Surfing Icons in New Documentary ‘Momentum Generation’ Discuss Their Collective Biopic

"As long as you were still in Taylor's movies, you were still part of the crew."

“Should we go wake up Kelly?” laughs Benji Weatherly as the group assembles.

The boys chuckle, settling into the mahogany-walled NYC Penthouse suite.

“Seriously, should we just go do the whole thing in his room?” asks Taylor Steele.

“Let’s steam roll him,” suggests Shane Dorian.

Taylor Knox has just made the perfect espresso. “He’s not sleeping. He’s up in his room like this,” says Knox (mimicking a yoga pose while typing on an imaginary keyboard).

The Momentum Boys, celebrating the premiere of “Momentum Generation” in NYC. Left to right: Shane Dorian, Rob Machado, Kelly Slater, Taylor Knox, Taylor Steele, and Benji Weatherly. Photo: Glaser/SURFER

This storied group of influential surfers and their legendary filmmaker, now in their mid-to-late 40s are in New York for the premiere of Universal Pictures’ “Momentum Generation,” their collective biopic. And they're only half kidding about barging into the 11-time world champ’s room to physically push him out of his bed, or his meditation session, or some business venture phone call that will revolutionize surfing.

Make no mistake, had Rob Machado been into the idea, there would be an overturned mattress and hysterical cackling coming from one of these rooms.

Tumbling over bunk beds, food fights, and careening down a hill in a garbage can were as much a part of this crew’s 1990s style as threading heavy tubes and pioneering backside air reverses. Also including Pat O’Connell, Ross Williams and Kalani Robb, their friendship was as famous as their good-natured VHS antics.

Still it’s hard to imagine a group of tour surfers today, even 18 or 19-year-olds, putting such a high priority on the art of the goof.

The film, directed by Jeff and Michael Zimbalist, is an entry at the Tribeca Film Festival, and is sure to revive punk rock and baggy trunk nostalgia for surfers who grew up jonesing for the new Poor Specimen surf flick each year.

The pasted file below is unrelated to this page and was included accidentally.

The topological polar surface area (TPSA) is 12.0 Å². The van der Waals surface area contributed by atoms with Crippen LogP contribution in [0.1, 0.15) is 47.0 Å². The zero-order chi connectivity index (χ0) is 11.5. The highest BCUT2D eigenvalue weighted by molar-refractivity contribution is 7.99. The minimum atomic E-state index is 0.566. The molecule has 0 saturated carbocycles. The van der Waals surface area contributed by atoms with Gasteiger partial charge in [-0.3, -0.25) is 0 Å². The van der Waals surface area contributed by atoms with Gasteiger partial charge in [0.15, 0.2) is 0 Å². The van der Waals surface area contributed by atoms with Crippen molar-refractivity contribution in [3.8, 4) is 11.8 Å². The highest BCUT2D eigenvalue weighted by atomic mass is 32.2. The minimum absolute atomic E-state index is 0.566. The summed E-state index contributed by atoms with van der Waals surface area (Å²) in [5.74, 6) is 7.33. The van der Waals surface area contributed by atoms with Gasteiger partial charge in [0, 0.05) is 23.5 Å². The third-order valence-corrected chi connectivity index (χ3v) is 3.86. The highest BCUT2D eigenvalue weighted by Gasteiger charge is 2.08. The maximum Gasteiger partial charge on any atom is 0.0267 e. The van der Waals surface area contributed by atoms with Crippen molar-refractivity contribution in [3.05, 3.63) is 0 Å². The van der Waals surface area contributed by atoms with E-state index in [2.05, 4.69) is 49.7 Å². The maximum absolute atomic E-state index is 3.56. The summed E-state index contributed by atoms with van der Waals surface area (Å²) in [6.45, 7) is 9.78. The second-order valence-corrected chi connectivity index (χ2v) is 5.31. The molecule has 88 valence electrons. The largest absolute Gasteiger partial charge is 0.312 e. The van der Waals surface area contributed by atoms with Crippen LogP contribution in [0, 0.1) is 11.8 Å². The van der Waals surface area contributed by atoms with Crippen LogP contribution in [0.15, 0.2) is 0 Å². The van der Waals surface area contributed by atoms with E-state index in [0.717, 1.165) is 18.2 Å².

“It’s such a relatable coming-of-age story from the start of when we met until now. I think the circumstances for us were unique, but I think every single person who watches the film will relate to a circle of friends who grew up together,” Dorian tells ASN. “A lot of people who think they know the story are going to be surprised when they see the film. We were all going through some radical sh*t in our lives that was different from what was painted by the surf media.”

Momentum Generation” documents how this group of young surfers would stake spots on the floor at the Weatherly family house and grow the tightest of bonds, eventually making the Tour, competing, and (in Slater’s case) winning world titles. And it was their footage in those Steele films that changed not only surfing, but the music, entertainment and culture of the time.

“Growing up, I always liked stories of cultural icons who informed each other’s journeys, and in this case, lived together during their formative years and then went off and all became influential individuals in their own right. You know, that felt like a bit of a fantasy. And their story was exactly that – and was also captured on video. That was an exciting opportunity when Taylor Steele invited us to use these thousands of hours of footage,” Michael Zimbalist explains to ASN. He and his brother are known for feature sport docs like “Favela Rising” and “The Two Escobars.”

But the story arc with the most gravity is that of their interpersonal relationships.